Neuroscience Seminar Series,
Friday, March 13, 2015 at 11:30 am
Salle des Conférences (R229), Centre Universitaire des Saints-Pères, 45 rue des Saints-Pères, 75006 Paris
Stuart Lipton, Professor, Sanford-Burnham Medical Research Institute, The Scripps Research Institute, and University of California San Diego School of Medicine
Protein S-Nitrosylation, Redox Stress, and NMDA Receptors in Alzheimer’s and Parkinson’s Diseases
The relationship of misfolded proteins, as found in Alzheimer’s disease (AD) and Parkinson’s disease (PD), withexcitotoxicity has remained obscure. Hyperactivation of extrasynaptic NMDA-type glutamate receptors (NMDARs) leads to excessive Ca influx and generation of free radicals, including nitric oxide (NO) and reactive oxygen species (ROS). Emerging evidence suggests a major role for protein S-nitrosylation (transfer of NO to a critical thiol group to regulate protein function via SNO-Protein formation). We found this reaction mimics the effect of rare genetic mutations that cause these diseases. One such affected molecule is protein-disulfide isomerase (PDI), an enzyme responsible for normal protein folding. Redox stress precipitates S-nitrosylation of PDI (forming SNO-PDI), leading to misfolded proteins, synaptic injury and neuronal death in AD, PD and amyotrophic lateral sclerosis (motor neuron disease). This discovery links protein misfolding to excitotoxicity and free radical formation.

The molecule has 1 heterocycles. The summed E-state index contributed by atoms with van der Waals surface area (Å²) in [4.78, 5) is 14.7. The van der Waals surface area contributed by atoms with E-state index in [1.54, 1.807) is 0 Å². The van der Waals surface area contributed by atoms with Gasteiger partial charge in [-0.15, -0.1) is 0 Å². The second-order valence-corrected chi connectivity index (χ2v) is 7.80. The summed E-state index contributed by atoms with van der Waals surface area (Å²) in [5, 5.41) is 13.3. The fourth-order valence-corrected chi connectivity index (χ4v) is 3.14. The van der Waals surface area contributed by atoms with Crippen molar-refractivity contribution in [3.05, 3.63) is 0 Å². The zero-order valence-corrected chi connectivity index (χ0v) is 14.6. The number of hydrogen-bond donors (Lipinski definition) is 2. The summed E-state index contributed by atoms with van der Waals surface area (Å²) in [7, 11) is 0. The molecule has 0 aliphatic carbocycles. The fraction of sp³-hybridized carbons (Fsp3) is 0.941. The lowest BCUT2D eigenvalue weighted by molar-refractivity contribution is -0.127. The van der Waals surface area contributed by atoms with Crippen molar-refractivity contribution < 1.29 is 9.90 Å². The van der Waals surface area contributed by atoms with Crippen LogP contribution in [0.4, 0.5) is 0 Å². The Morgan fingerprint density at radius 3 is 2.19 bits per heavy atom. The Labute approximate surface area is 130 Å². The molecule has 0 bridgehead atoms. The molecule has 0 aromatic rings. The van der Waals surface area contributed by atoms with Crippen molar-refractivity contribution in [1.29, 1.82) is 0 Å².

Another protein that is S-nitrosylated in AD and possibly other diseases is dynamin-related protein 1 (Drp1), a mitochondrial fission protein. We found that NO, produced in response to oligomeric beta-amyloid (Aß) peptide and resultant NMDAR hyperactivation, triggers excessive mitochondrial fission, synaptic loss, and neuronal damage via S-nitrosylation of Drp1- (forming SNO-Drp1). SNO-Drp1 is increased in brains of human AD patients and may thus contribute to the pathogenesis of neurodegeneration. Taken together, our findings suggest that aberrant nitrosylation events contribute to both protein misfolding and excessive mitochondrial fragmentation in neurodegenerative conditions, contributing to synaptic loss and neuronal cell death.
We have also found that blockade of NMDAR activity can, in large measure, protect neurons from this type of injury, particularly if Uncompetitive, Fast Off-rate (UFO)-type antagonists like memantine are employed because they block excessive extrasynaptic NMDAR activity without disrupting normal synaptic activity. The improved NMDAR antagonist, NitroMemantine, protects synapses far better than memantine and preserves hippocampal function on neurobehavioral testing of AD transgenic mouse models.